“This move we are making should help break the culture of dependency on government support”
In a team up with the Public Attorney’s Office, we at the Department of Social Welfare and Development have taken concrete steps to compel parents, particularly the fathers of children left in the care of their ex-wives, former live-in partners or girlfriends.
As DSWD Secretary, yours truly and PAO Chief Atty. Persida Acosta signed a Memorandum of Agreement that will facilitate the filing of criminal as well as civil cases against deadbeat dads.
Therefore, I would like to express my heartfelt gratitude to the indefatigable Attorney Acosta for taking time off her busy schedule to forge this partnership on this noble cause with DSWD.
It is high time we acted decisively on the ever-growing cases of failure or refusal of the biological fathers to provide financial support for the basic needs of their estranged children.
Atty. Acosta and I recognize the government’s mandate to fulfill the provisions of Articles 194 and 195 of the Family Code and Republic Act 9262 which, in sum, define the duties and obligations of a father and failure to meet them as tantamount to denial of financial support.
Art. 194 defines support as everything indispensable for sustenance, dwelling, clothing, medical attendance, education and transportation, in keeping with the financial capacity of the family.
Art. 195 says the parents are obliged to support illegitimate, as well as their legitimate children.
In the same breath, Sec. 5 of RA 9262, also known as the Anti-Violence Against Women and Children Act, categorizes as “psychological violence” the denial of financial support to the children.
We are certainly now getting the word out that we are seriously going after negligent fathers who otherwise have the financial means but instead choose to renege on their obligation to their biological offspring.
I share Atty. Acosta’s misgiving over deadbeat father’s failure to financially support his children.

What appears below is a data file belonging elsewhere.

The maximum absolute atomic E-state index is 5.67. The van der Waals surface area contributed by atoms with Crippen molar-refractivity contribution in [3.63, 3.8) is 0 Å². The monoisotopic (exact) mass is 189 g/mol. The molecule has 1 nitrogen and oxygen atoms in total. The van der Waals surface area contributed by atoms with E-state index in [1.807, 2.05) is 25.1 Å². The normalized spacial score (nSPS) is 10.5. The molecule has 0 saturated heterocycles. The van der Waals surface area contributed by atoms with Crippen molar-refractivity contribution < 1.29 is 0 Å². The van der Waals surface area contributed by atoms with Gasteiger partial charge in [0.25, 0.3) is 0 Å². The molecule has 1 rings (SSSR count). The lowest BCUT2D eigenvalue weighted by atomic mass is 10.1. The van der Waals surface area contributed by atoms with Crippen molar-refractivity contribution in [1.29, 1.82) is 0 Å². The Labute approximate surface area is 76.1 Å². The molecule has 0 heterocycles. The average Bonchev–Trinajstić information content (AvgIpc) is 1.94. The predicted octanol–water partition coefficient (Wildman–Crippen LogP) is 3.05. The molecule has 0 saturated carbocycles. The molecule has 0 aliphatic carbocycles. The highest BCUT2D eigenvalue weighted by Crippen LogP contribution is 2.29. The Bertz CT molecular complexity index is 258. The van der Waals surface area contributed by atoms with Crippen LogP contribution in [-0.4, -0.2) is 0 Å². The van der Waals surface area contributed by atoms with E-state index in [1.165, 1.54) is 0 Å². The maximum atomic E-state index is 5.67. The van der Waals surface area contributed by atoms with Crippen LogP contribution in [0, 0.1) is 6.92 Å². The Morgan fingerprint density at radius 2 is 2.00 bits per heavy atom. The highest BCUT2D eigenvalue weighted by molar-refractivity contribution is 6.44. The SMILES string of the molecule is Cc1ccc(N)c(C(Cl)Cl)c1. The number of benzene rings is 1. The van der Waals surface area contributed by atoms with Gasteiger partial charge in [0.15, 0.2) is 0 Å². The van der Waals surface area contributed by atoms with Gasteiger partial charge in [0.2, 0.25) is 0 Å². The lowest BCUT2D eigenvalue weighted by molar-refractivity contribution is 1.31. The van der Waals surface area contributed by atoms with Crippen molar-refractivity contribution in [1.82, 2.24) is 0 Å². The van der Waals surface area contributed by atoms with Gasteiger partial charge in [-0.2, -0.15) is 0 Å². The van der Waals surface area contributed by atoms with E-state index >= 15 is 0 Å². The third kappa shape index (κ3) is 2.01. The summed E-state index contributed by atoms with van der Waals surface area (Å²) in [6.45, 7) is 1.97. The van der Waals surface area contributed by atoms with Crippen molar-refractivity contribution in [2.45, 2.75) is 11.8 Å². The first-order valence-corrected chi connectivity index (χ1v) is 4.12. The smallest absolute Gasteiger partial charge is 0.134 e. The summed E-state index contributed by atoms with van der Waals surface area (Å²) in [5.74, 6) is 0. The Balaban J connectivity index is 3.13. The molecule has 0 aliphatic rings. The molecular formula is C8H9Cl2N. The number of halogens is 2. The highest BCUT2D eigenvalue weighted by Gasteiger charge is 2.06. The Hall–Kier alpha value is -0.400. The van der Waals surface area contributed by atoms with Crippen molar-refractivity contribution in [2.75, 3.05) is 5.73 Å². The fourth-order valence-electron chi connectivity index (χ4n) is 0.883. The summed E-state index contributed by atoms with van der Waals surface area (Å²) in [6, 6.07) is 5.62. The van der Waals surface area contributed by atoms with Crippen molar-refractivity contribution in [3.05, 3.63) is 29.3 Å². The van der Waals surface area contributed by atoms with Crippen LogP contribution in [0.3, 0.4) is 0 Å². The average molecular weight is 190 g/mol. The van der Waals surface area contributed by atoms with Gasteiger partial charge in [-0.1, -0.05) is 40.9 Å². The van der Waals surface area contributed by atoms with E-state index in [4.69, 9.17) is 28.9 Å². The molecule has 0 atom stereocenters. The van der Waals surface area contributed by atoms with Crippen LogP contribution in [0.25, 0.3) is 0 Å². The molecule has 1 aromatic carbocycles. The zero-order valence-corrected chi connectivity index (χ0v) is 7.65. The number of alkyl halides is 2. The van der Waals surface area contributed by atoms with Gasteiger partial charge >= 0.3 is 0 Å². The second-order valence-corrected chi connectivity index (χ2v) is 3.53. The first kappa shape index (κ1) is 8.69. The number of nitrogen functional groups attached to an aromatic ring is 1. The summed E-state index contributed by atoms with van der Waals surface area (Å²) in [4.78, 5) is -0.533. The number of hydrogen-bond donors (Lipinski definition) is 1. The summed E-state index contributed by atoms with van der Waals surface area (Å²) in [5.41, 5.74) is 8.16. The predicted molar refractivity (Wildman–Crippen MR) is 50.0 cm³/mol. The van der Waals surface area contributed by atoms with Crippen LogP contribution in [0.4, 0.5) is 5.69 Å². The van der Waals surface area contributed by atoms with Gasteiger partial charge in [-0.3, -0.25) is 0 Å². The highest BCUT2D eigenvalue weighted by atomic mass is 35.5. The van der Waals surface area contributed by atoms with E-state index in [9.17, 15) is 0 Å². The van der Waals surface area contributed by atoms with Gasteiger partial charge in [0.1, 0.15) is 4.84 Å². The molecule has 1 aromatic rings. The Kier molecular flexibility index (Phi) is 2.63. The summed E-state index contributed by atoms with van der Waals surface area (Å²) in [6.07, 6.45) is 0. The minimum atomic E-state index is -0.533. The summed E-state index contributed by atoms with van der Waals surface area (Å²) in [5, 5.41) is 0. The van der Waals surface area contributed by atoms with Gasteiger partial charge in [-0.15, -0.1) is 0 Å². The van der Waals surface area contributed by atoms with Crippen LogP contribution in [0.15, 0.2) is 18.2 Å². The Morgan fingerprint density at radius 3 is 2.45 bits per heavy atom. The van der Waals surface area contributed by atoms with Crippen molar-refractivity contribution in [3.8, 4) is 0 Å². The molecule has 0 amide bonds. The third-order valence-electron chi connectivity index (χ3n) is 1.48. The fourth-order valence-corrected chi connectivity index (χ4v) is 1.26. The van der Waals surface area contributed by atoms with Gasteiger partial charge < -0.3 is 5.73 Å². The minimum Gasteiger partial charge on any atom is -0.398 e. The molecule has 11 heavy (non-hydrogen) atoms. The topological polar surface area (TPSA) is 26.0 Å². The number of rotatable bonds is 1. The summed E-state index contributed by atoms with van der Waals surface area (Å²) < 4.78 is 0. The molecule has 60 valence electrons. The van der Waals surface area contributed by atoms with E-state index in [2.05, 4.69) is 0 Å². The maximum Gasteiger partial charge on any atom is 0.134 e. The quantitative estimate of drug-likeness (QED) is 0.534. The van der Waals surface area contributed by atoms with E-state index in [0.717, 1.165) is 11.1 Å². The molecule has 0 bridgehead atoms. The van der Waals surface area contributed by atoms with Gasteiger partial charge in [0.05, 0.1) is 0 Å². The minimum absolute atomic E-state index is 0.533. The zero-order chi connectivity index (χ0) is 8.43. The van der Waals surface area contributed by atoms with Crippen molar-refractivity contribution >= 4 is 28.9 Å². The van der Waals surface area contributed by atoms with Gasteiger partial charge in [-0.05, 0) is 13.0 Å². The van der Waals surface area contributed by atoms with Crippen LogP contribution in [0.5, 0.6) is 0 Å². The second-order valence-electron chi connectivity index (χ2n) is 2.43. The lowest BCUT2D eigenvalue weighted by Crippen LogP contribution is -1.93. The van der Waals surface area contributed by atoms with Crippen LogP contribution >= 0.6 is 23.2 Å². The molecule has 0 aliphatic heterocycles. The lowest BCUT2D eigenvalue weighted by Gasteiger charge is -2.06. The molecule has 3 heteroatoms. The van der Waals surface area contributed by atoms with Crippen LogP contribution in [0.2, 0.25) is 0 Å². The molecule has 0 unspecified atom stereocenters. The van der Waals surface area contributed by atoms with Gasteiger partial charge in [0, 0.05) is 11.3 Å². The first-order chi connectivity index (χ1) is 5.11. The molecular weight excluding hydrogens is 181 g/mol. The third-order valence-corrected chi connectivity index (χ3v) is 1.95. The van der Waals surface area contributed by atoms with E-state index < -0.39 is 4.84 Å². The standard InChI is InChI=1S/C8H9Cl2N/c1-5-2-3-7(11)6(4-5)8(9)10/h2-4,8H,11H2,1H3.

She likens him to a negligent plantito, “Mag-aanak ka nang mag-aanak pagkatapos hindi mo susustentuhan. Ano ka, nagtanim ng halaman tapos hindi mo didiligan? Eh, di natigang yan. Diligan mo nang diligan!”
This leads me to assert that our efforts must have far-reaching implications not only arousing the sense of paternal financial responsibility.
This move we are making should help break the culture of dependency on government support.
While we wholeheartedly extend financial assistance to distressed mothers through programs such as the Pantawid Pamilyang Pilipino Program (4Ps), we are well aware that many parents are merely abusing public assistance programs.
Although living separately, parents actually connive in seeking and receiving 4Ps cash grants for years despite their undeclared financial capability. It’s a shame they are used to getting government cash aid on behalf of their school age children.
There are also several instances where the children are forced to live with grandparents or relatives in which case they are susceptible to physical and verbal abuse, owing to the absence of both parents.
Well, the days of hayahay for deadbeat dads are numbered. We encourage the mothers and their children who experience the aggravation to come to the DSWD for immediate action.
If they do not heed the mother’s demand for financial support and do not respond to our warning, the PAO will then assist the mother in filing the appropriate cases against the children’s father.
RA 9262 criminalizes violence against women and their children perpetrated by the woman’s husband, former husband or any person against whom the woman has or had a sexual or dating relationship with, or with whom the woman has a common child, whether legitimate or illegitimate.
The law says non-payment of child support or “threatening” not to provide child support constitute “economic abuse or psychological harm or suffering.”
The child’s biological father need not be connected to the mother by marriage or former marriage, as he could be someone who had a sexual relationship only.
The minimum term of penalty shall be prision correccional or from six months and to six years, while the maximum term shall be eight years to 10 years of prision mayor.